Our industry in safe hands says June Taylor as she talks to HMAA SA member Dan Austin for her latest member profile from South Australia.
It’s pleasing to see new, young and inspirational members emerging in the horticultural world; many who have become leaders in their field, are passionate about plants and the environment, and are always enthusiastic about any projects that they may tackle. One such member is Dan Austin.
Dan’s horticultural roots stem from working as a teenager on the family orchard in the Riverland in South Australia. It was possibly from here that his deep love and interest in plants grew, snowballing with a diverse range of experiences since entering his apprenticeship.
Back in his early days as an apprentice in horticulture and on apprenticeship wages, Dan was awarded the Playford Trust Scholarship, which he says opened a world of exciting opportunities both financially and professionally, something that he could never have imagined. This exposure allowed him to complete his apprenticeship and earn the title of South Australian Apprentice of the Year. His apprenticeship was followed by an internship in horticultural media studies at Radio 5AA in Adelaide while at the same time beginning a role as lecturer in horticulture at TAFESA.
Since that time, Dan’s career took a unique path due to his travelling. He has travelled to four continents and discovered a diverse range of experiences. These included working with subsistence farmers in Tanzania, establishing vocational training programs for AusAID in the Solomon Islands, studying the South African nursery industry, and working in Israel at the Jerusalem Botanic Gardens.
Dan has worked extensively with the horticulture industry in Australia and abroad in roles ranging from horticultural media and consultancy to management and training. One of his regular roles has been to write for the nationally circulated Hort Journal Australia, which enabled him to gain comprehensive writing experience.
As a result of this experience, he wrote his first book, Off the Garden Path. Green Wonders of the World, in 2021, which highlights some of the world’s most spectacular flora in some of the planet’s most exotic locations. The book is poised to form part of a series with the next volume, Off the Garden Path. Green Wonders of Australia, well underway and set to feature a range of contributors from across Australia.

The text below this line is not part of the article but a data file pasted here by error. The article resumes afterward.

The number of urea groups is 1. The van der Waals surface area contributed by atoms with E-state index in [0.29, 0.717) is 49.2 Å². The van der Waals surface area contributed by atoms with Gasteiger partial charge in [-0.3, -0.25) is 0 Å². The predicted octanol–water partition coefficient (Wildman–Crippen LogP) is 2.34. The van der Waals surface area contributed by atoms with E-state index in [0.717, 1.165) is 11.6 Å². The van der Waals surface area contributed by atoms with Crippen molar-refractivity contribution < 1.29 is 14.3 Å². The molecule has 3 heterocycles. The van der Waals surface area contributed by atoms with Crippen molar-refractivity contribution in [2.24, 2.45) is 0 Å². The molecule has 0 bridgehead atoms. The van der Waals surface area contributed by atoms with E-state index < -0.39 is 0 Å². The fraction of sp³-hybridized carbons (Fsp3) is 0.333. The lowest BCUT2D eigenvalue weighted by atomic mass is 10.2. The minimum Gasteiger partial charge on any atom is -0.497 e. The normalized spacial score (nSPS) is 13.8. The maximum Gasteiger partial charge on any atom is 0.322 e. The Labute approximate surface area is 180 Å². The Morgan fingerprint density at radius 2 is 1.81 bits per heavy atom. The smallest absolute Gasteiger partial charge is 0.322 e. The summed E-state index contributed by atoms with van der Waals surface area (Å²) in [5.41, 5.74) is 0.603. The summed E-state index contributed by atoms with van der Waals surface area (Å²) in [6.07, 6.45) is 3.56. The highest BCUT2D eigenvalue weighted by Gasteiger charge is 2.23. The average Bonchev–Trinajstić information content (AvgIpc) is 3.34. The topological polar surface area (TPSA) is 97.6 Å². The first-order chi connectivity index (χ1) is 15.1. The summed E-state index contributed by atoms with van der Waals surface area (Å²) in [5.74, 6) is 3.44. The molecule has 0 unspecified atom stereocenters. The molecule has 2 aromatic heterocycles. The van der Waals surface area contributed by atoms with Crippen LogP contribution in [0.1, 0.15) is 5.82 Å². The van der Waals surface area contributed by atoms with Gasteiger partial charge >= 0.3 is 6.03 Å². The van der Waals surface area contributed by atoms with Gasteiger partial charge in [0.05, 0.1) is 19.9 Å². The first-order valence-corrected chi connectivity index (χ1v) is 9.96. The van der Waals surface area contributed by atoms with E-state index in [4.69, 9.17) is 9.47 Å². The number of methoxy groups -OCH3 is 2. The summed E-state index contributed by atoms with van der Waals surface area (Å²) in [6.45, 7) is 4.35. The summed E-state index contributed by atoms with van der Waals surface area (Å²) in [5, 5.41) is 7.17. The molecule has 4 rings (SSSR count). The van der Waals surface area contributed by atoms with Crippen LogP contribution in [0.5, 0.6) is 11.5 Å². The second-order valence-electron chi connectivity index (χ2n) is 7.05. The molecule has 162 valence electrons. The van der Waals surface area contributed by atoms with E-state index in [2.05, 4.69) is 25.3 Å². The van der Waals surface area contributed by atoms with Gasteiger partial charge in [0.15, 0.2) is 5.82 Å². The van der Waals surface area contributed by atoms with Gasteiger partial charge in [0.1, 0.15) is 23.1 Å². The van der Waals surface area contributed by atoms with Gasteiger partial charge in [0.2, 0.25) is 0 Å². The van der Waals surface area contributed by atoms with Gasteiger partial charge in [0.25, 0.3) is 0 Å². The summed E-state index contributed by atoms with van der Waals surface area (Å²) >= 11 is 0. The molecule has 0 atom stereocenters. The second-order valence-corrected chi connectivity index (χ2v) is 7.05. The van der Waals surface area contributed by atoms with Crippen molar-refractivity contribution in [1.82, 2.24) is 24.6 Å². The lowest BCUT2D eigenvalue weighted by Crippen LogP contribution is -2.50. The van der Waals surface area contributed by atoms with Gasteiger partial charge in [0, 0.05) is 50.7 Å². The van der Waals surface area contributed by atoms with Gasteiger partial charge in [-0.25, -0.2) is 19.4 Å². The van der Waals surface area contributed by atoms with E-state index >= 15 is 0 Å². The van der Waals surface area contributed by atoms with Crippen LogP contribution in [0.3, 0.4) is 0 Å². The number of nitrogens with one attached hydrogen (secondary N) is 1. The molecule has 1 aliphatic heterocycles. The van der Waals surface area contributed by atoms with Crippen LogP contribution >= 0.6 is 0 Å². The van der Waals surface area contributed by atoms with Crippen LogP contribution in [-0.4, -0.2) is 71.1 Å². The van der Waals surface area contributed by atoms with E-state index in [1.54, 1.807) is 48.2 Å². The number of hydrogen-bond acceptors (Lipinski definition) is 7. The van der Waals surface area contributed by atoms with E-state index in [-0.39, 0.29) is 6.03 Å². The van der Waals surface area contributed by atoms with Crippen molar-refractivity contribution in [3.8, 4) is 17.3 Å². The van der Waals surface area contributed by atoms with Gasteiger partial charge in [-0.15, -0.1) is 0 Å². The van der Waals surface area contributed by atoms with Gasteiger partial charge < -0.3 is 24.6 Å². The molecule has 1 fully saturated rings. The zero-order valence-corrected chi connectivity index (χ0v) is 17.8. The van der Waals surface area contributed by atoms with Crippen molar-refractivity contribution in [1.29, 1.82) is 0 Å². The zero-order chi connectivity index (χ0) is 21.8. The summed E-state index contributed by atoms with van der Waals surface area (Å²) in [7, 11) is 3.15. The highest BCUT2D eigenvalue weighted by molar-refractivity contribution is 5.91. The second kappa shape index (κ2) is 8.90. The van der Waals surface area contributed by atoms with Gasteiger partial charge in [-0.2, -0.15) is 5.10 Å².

Dan’s career has gone a full circle from his early days as a horticultural student as he now lectures at TAFESA’s Urrbrae Campus right where it began all those years ago. He has co-ordinated training programs from Certificate II in Horticulture to Certificate III in Production Horticulture and Certificate III in Horticulture traineeship program. This provides training to more than 100 apprentices from across the state at any one time as they undertake their studies just as he did some 20 years ago.
“It’s a rewarding position that allows me to present to students some of the many opportunities I’ve been afforded by our industry and support them with their own applications,” Dan explains.
Dan says that his career focus is on strengthening the horticultural industry in Australia and internationally.
“I hope to provide continuous quality input by strengthening networks and creating opportunities for education and industry growth,” he says.
Recognition and awards
Dan Austin has won numerous awards and achieved much in a short time span. He holds qualifications in horticulture, garden design, conservation and land management, as well as vocational educational training and is a member of professional organisations including the Mediterranean Garden Society SA, Australian Institute of Horticulture, SA Herb Society, Therapeutic Landscapes Australia and the IPPS (as well as HMAA).
In 2021, Dan won two awards in the HMAA’s Joy Harland Memorial Photographic competition. These were followed this year with the awarding of the 2022 HMAA Book Laurel to him for Off the Garden Path. Green Wonders of the World.
With those of the calibre, inspiration and enthusiasm of Dan coming to the fore, we look forward to a very bright future in Australia’s horticultural industry.